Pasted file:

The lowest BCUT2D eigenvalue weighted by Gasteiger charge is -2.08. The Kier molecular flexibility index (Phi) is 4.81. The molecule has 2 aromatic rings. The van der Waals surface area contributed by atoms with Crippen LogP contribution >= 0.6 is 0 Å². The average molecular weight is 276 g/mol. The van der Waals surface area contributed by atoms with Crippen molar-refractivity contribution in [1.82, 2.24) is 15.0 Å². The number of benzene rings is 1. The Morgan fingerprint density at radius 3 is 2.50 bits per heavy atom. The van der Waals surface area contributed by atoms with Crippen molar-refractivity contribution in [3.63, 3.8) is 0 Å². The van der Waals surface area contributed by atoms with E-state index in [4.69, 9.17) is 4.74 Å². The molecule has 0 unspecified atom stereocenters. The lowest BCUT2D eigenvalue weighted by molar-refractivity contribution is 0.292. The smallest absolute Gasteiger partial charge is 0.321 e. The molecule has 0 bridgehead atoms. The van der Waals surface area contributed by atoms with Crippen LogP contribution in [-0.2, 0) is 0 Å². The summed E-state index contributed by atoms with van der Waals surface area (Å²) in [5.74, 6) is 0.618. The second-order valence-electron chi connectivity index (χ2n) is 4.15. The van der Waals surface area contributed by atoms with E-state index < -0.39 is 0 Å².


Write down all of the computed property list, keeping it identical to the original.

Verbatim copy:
The lowest BCUT2D eigenvalue weighted by Gasteiger charge is -2.08. The Kier molecular flexibility index (Phi) is 4.81. The molecule has 2 aromatic rings. The van der Waals surface area contributed by atoms with Crippen LogP contribution >= 0.6 is 0 Å². The average molecular weight is 276 g/mol. The van der Waals surface area contributed by atoms with Crippen molar-refractivity contribution in [1.82, 2.24) is 15.0 Å². The number of benzene rings is 1. The Morgan fingerprint density at radius 3 is 2.50 bits per heavy atom. The van der Waals surface area contributed by atoms with Crippen molar-refractivity contribution in [3.63, 3.8) is 0 Å². The van der Waals surface area contributed by atoms with E-state index in [4.69, 9.17) is 4.74 Å². The molecule has 0 unspecified atom stereocenters. The lowest BCUT2D eigenvalue weighted by molar-refractivity contribution is 0.292. The smallest absolute Gasteiger partial charge is 0.321 e. The molecule has 0 bridgehead atoms. The van der Waals surface area contributed by atoms with Crippen LogP contribution in [-0.2, 0) is 0 Å². The summed E-state index contributed by atoms with van der Waals surface area (Å²) in [5.74, 6) is 0.618. The second-order valence-electron chi connectivity index (χ2n) is 4.15. The van der Waals surface area contributed by atoms with E-state index < -0.39 is 0 Å².